We’ve heard quite a lot about iBeacons over the years, but to date they don’t seem to have made much of an impact. We’ve seen adoption from a small number of high-profile brands, such as Condé Nast, Disney, Hudson’s Bay Company and SXSW, but it’s rare to see much sign of iBeacon presence even in major shopping centers in large cities.
Which is odd, when you consider the evidence of their value. One trial, back in 2014, found that they boosted purchase intent by twenty times. Another found a similar increase in product interaction, and found that users were much more likely to keep a retailer app installed if they received iBeacon notifications through it.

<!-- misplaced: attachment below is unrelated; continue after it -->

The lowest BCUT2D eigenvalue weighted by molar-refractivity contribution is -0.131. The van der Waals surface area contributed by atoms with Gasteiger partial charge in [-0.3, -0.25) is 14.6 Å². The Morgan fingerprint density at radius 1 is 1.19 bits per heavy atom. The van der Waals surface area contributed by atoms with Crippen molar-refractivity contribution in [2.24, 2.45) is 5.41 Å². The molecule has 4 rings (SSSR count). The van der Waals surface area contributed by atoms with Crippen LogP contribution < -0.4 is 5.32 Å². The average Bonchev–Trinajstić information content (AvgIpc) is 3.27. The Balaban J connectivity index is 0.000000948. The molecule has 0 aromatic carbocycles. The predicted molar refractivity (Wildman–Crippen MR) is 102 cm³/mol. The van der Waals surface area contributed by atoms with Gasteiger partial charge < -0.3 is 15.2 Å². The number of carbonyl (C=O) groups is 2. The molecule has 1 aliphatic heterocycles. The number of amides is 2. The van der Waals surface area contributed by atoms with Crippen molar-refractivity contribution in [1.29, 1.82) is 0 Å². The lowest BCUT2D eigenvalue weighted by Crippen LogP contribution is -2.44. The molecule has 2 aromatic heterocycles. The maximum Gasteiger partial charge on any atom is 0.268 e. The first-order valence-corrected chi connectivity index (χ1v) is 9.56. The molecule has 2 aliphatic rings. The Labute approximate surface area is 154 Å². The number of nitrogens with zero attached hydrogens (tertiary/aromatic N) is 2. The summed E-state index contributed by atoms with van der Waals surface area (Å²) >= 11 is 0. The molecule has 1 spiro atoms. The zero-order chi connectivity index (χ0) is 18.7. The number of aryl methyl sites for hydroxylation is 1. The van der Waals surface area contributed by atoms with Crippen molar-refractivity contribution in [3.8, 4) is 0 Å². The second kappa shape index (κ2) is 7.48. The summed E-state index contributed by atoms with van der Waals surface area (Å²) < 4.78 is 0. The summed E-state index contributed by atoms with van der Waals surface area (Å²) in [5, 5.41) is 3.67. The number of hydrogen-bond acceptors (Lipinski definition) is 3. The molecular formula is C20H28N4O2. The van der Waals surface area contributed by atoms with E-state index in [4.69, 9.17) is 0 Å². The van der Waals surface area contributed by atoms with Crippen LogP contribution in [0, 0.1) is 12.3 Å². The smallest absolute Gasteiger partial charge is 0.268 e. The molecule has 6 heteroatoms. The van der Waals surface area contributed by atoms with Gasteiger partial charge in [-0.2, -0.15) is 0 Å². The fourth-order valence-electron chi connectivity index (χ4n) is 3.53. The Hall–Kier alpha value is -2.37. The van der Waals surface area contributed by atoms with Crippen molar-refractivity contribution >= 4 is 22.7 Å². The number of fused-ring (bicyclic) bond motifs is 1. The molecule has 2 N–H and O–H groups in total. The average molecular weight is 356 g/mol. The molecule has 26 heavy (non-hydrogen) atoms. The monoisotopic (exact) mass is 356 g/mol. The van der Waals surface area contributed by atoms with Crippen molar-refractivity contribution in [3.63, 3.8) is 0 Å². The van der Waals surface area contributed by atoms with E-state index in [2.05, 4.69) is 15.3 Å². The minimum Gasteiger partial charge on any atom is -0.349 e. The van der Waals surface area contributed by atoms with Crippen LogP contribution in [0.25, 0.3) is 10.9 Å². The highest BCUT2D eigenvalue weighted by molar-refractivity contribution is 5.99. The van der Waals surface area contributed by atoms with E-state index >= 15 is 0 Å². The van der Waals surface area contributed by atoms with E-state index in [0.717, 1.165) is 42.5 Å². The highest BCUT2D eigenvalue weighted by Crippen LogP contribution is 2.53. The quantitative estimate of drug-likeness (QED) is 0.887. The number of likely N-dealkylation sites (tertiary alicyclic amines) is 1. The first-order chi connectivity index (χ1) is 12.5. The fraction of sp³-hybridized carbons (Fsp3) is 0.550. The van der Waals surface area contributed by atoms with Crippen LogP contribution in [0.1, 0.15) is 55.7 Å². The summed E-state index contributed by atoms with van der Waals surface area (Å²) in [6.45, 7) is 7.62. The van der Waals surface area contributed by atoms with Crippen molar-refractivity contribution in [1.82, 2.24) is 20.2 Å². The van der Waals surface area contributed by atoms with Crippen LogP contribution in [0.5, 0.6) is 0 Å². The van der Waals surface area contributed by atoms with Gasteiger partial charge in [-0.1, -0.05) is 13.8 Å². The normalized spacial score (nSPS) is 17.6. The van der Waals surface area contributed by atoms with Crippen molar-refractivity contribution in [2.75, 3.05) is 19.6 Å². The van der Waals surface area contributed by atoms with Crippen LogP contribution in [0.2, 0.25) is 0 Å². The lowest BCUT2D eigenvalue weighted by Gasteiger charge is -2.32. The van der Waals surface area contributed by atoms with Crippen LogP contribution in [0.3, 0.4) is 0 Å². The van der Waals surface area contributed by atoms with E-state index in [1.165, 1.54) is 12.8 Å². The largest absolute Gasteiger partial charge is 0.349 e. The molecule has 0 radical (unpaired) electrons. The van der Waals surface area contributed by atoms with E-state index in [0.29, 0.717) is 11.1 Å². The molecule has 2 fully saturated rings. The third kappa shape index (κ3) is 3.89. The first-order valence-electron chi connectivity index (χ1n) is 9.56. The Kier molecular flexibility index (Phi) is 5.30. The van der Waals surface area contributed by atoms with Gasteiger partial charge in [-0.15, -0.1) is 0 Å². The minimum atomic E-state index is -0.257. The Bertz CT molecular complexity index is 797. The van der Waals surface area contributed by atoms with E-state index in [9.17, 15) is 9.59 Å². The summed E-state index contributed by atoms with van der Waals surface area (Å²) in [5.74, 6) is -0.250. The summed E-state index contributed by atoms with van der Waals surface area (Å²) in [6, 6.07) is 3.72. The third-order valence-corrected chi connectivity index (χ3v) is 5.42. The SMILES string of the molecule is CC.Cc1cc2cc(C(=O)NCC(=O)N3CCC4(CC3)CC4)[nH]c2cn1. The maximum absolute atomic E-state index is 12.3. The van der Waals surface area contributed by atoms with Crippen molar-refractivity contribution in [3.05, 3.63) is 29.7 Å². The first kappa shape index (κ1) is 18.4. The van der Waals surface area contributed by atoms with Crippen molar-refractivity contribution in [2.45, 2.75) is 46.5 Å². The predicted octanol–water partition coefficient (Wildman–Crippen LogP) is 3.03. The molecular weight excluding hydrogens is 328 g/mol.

But it’s of course a chicken-and-egg problem: retailers are reluctant to invest much in a technology few consumers even know exists, and consumers don’t know about iBeacon technology because hardly anyone’s using it. It’s a particular stretch for small businesses to invest.
There are, though, a few companies aiming to allow even the smallest business, or non-profit, to begin using the technology. We looked at the Beaconic system some 18 months ago, and I’ve been playing with Live Beacon, a system which may be more appealing for reasons I’ll get to shortly …